Farm info

Moises Hernandes, with his mother, runs Finca Cascaritas which spans 3.5 hectares of lots at an altitude of 1230 to 1300 meters above sea level.They work with several varieties, such as Parainema, Obata, Bourbon, Yellow Catuai, and others.

In addition to the pine trees that naturally predominate in the region, Moises and his mom have planted additional trees to generate sufficient shade in all parts of the plantation including American walnut trees, hazel pine, guamo and malcinca.

Moises embarked on the journey of preparing specialty lots being part of CAFESMO, a 280+ member co-op located in the south of Honduras near the country’s borders with Guatemala and El Salvador. This organization was established formally in 2016 and began exporting specialty coffee in 2018. CAFESMO members are committed to improvement and quality, which is supported by the co-op through workshops for new and existing producers to help them learn about their harvest, post-harvest processing, choosing the right varieties for their farm, and more.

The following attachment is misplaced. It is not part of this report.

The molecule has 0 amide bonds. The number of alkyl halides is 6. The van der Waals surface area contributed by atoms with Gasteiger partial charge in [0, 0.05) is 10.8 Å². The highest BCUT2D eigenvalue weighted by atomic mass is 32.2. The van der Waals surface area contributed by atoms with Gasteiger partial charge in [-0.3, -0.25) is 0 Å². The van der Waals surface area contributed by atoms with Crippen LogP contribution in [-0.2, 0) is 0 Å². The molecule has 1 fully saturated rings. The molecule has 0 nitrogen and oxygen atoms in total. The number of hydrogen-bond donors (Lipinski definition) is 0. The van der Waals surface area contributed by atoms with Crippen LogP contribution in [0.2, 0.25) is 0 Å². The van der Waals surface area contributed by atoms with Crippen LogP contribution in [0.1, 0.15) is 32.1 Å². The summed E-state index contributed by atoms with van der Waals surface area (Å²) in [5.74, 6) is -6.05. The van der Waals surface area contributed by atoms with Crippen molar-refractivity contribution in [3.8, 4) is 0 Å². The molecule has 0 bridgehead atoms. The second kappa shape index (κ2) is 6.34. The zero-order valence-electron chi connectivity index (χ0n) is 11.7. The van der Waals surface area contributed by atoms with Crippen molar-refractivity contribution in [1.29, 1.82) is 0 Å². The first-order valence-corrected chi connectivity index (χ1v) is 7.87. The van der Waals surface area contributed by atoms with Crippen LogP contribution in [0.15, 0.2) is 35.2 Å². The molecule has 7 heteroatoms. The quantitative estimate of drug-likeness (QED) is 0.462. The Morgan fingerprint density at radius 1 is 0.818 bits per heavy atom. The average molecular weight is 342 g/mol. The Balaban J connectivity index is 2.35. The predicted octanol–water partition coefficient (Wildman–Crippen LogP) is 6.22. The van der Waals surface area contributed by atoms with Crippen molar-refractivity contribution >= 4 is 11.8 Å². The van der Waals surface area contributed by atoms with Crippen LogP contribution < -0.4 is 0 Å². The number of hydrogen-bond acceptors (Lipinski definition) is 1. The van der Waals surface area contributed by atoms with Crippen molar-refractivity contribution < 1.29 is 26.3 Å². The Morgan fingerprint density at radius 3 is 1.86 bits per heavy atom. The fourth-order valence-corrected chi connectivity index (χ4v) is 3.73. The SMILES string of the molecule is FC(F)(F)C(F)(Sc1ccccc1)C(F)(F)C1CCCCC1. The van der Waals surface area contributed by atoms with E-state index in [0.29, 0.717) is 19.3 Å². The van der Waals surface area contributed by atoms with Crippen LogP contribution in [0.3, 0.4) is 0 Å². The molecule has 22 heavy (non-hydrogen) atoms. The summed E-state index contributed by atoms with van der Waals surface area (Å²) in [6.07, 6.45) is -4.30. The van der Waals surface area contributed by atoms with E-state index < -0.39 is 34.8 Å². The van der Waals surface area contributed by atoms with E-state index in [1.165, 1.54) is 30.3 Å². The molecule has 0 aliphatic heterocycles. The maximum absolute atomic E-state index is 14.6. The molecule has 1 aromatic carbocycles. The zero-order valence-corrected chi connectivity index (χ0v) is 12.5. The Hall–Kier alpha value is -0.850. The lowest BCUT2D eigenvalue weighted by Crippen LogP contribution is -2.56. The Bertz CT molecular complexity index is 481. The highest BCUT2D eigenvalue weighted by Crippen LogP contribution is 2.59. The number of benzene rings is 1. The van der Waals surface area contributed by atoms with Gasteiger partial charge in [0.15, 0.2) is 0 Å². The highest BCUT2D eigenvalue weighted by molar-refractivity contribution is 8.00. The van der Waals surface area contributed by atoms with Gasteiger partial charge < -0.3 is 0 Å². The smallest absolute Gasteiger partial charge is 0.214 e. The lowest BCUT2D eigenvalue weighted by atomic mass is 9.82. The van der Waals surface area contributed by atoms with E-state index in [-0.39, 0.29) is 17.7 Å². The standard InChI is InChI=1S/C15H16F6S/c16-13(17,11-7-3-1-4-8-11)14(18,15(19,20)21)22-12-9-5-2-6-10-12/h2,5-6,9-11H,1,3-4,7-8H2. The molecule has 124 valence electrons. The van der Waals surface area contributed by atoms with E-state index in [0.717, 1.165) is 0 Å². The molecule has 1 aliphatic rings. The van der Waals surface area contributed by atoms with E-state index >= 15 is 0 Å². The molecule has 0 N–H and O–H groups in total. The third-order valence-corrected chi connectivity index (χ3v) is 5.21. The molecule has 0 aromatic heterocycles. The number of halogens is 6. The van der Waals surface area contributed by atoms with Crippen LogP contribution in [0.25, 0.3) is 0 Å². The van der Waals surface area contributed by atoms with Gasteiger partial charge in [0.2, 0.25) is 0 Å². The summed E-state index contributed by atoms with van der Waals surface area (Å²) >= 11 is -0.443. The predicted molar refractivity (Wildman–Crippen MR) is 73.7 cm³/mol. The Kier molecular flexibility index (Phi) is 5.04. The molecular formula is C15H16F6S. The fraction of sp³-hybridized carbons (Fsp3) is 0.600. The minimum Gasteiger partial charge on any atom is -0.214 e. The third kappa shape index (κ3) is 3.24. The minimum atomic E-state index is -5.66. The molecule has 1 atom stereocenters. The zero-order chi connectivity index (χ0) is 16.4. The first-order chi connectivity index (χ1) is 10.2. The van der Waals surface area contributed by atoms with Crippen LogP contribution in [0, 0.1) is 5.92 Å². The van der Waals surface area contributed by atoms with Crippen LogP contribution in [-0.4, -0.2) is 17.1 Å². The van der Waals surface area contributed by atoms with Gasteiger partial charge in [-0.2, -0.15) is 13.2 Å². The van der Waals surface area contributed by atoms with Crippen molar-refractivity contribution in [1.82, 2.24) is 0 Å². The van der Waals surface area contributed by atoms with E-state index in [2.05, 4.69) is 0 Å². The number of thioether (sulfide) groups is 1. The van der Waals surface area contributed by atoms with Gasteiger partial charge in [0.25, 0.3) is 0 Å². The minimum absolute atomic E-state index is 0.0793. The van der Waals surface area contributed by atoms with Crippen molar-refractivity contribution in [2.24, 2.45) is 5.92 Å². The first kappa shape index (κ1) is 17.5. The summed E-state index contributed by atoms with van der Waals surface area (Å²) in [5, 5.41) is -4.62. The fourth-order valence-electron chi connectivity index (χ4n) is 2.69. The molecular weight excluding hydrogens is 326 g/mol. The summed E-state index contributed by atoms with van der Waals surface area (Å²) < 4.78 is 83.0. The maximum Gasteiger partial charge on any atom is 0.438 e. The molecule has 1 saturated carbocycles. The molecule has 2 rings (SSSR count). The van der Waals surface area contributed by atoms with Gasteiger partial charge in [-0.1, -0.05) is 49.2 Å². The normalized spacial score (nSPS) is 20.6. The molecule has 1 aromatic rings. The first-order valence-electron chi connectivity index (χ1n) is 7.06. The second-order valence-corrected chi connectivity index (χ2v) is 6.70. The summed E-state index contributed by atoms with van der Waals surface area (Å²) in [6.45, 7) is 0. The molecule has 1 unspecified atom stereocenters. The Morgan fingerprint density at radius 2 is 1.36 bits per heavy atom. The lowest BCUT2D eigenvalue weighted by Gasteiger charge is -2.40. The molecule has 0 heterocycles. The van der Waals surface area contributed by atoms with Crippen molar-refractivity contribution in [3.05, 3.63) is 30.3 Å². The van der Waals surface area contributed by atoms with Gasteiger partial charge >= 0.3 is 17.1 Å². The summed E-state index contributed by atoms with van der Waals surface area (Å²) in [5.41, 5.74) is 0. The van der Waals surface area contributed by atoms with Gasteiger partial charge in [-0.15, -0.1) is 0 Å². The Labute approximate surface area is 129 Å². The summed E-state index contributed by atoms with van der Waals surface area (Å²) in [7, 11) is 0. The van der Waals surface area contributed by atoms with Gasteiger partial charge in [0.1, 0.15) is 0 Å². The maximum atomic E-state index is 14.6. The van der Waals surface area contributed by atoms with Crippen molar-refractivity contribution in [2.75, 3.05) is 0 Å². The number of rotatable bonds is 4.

The Yeast Bourgogne fermentation process is a specialized technique inspired by winemaking in France’s Burgundy region. It begins with selecting high-quality, ripe cherries that are then pulped to remove the outer skin. These mucilage-covered beans are inoculated with a specific yeast strain, typically Saccharomyces cerevisiae, and fermented under controlled conditions for 24 to 72 hours. This fermentation method enhances fruity notes and creates a balanced body, producing complex and unique flavor profiles. After fermentation, the beans are washed to remove any residue and dried on raised beds or patios. The result is a coffee with consistent quality and distinct, memorable flavors, allowing producers to showcase the unique terroir of their coffee.



The Ocotepeque region is in the westernmost part of Honduras on the borders of Guatemala and El Salvador. The department is home to more than 110,000 people, many of whom work in agriculture producing several crops including coffee, corn, cabbage, sugar cane, and onions.

Ocotepeque contains many natural features like the Cerro Pital Mountain, the Güisayote National Reserve, and the Pacayita volcano, creating diverse microclimates conducive to coffee production as well as a variety of habitats for flora and fauna. The area also has rich, fertile soil, and elevations ranging from 950– 2000 meters, making it an ideal region for coffee production.